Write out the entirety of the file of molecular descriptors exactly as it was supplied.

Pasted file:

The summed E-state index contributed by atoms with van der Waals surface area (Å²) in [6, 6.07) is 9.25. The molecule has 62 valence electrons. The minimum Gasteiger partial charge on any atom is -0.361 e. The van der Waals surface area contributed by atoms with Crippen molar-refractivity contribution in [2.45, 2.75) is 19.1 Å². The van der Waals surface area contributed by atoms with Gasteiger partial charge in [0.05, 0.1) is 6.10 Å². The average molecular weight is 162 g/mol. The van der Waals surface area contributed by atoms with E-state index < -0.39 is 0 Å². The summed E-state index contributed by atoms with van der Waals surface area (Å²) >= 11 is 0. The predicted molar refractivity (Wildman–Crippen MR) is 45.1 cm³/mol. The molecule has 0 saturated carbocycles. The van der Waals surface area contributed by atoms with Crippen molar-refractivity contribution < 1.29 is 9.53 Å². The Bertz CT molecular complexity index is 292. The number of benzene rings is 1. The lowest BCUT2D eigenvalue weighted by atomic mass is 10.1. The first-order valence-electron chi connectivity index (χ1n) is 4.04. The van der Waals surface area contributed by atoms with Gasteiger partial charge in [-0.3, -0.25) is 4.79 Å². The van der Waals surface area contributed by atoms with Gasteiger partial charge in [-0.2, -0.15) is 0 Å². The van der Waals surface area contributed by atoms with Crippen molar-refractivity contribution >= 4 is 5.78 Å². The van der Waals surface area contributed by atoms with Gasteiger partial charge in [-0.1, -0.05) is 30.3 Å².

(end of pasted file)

The summed E-state index contributed by atoms with van der Waals surface area (Å²) in [6, 6.07) is 9.25. The molecule has 62 valence electrons. The minimum Gasteiger partial charge on any atom is -0.361 e. The van der Waals surface area contributed by atoms with Crippen molar-refractivity contribution in [2.45, 2.75) is 19.1 Å². The van der Waals surface area contributed by atoms with Gasteiger partial charge in [0.05, 0.1) is 6.10 Å². The average molecular weight is 162 g/mol. The van der Waals surface area contributed by atoms with E-state index < -0.39 is 0 Å². The summed E-state index contributed by atoms with van der Waals surface area (Å²) >= 11 is 0. The predicted molar refractivity (Wildman–Crippen MR) is 45.1 cm³/mol. The molecule has 0 saturated carbocycles. The van der Waals surface area contributed by atoms with Crippen molar-refractivity contribution < 1.29 is 9.53 Å². The Bertz CT molecular complexity index is 292. The number of benzene rings is 1. The lowest BCUT2D eigenvalue weighted by atomic mass is 10.1. The first-order valence-electron chi connectivity index (χ1n) is 4.04. The van der Waals surface area contributed by atoms with Gasteiger partial charge in [-0.3, -0.25) is 4.79 Å². The van der Waals surface area contributed by atoms with Gasteiger partial charge in [-0.2, -0.15) is 0 Å². The van der Waals surface area contributed by atoms with Crippen molar-refractivity contribution >= 4 is 5.78 Å². The van der Waals surface area contributed by atoms with Gasteiger partial charge in [-0.1, -0.05) is 30.3 Å².